Alarming statistical data on the rapidly growing Hispanic population appears to be falling on deaf ears. Statements such as “25 percent of the U.S. population will be of Hispanic descent by 2050” or “Hispanic purchasing power will reach $1 trillion by 2010” or “the average age of 60 percent of Hispanics in the U.S. today is 13 years-old” have dominated the headlines for the past year.
Why then have issues of this great significance practically become a ‘non-issue’ among our corporate leaders?
There are two key reasons why CEO’s may appear to be ignoring these warning signals. First, their marketing departments and ad agencies may be telling them that Hispanics will eventually respond similarly to their existing ad campaigns as general market consumers; hence, eliminating the need to invest differently in this consumer group, long term.
Secondly, their human resource departments may be having difficulty filling job openings with qualified Hispanic candidates; hence, sending the message to CEO’s that the urgency to hire Hispanic employees has been potentially exaggerated.
The striking parody between corporations looking for new ways to connect with Hispanic consumers and Hispanic professionals seeking meaningful employment within these same firms underscores some of the key issues that leaders need to address. If the ‘top brass’ at major corporations do not help Hispanics to secure senior-level management positions, how then can their respective CEO properly approve a strategy to win over Hispanic consumers? Moreover, if a company’s CEO is not a strong advocate for nurturing diversity within the workplace, how then can their human resources department attract and retain the qualified Hispanic candidates that CEOs need to develop effective strategies?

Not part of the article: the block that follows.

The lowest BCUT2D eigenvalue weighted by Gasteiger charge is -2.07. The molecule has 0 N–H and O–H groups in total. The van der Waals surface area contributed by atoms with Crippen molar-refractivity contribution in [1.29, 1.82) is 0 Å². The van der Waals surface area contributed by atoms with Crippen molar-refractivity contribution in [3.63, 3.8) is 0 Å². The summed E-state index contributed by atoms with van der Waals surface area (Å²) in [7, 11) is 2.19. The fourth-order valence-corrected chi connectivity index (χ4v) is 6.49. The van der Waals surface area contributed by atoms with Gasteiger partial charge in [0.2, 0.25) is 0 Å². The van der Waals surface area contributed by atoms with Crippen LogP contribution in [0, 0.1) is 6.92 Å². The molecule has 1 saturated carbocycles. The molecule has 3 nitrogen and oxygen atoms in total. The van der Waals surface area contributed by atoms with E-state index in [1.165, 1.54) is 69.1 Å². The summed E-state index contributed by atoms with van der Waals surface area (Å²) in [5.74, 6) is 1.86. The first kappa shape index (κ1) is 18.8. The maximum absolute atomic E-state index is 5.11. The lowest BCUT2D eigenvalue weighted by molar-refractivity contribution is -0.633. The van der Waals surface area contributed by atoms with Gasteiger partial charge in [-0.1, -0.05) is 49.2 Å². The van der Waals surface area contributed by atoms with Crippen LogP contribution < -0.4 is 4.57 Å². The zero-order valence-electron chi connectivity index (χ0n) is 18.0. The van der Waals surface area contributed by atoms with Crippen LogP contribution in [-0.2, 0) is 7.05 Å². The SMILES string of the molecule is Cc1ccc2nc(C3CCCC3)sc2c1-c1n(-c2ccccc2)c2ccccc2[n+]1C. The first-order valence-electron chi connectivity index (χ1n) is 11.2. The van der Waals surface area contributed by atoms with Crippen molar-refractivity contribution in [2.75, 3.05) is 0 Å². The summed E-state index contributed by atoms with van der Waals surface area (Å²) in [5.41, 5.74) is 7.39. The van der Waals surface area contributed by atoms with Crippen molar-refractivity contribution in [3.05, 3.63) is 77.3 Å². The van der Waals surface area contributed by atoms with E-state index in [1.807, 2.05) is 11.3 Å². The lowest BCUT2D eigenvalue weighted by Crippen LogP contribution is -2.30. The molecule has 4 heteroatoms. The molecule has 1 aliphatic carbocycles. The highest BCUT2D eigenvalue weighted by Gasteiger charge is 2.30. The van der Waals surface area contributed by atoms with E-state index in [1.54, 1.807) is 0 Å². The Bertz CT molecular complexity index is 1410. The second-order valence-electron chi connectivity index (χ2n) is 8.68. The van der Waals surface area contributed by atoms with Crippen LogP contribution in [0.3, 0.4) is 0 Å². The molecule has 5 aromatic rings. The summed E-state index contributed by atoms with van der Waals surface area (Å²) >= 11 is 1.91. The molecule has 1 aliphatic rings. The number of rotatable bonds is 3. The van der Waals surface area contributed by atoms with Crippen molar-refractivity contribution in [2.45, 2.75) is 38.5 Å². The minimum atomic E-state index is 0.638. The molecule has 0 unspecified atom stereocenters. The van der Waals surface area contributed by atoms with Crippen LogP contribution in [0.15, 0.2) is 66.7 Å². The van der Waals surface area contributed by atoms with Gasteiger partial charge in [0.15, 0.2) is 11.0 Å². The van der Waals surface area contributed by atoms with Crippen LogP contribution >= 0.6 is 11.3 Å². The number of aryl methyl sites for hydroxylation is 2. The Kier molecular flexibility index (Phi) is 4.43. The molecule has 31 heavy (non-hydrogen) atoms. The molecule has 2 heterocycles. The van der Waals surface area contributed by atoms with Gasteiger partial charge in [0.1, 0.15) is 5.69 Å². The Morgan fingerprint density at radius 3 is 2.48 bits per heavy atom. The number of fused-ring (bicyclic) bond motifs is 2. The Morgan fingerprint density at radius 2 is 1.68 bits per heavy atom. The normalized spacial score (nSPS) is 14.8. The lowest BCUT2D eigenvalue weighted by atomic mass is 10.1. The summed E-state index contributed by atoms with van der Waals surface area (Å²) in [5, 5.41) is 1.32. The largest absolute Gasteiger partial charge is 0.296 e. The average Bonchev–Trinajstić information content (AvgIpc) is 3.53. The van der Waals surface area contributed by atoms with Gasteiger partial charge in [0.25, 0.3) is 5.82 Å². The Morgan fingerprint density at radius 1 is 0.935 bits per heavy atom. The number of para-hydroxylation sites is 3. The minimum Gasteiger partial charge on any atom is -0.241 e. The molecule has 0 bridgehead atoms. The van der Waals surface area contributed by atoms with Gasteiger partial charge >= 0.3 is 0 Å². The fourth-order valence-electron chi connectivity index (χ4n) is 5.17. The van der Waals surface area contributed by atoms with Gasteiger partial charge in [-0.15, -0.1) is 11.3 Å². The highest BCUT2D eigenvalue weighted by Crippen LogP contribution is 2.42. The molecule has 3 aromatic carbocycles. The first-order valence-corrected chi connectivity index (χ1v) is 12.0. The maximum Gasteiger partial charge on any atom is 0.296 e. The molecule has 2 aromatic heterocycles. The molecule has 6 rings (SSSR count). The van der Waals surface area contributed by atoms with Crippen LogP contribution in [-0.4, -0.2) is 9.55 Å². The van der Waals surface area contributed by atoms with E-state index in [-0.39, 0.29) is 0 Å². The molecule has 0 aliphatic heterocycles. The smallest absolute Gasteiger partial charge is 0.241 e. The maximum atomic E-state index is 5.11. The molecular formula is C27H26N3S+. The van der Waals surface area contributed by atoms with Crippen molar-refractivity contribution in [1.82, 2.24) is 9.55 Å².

The optimal solutions for gaining favor among Hispanic consumers may vary from company to company. Certainly recruiting more Hispanic employees is a good start. Another idea would be to develop educational forums on Hispanic cultural differences for existing employees. Having both new hires and existing employees on the same page will allow for a more effective exchange of ideas. Despite these and other efforts to include Hispanics, the importance of having Hispanic professionals at key decision-making levels is paramount.
Without it upper management may fail to recognize the warning signals from this burgeoning market and potentially provide a powerful edge to a new competitor.
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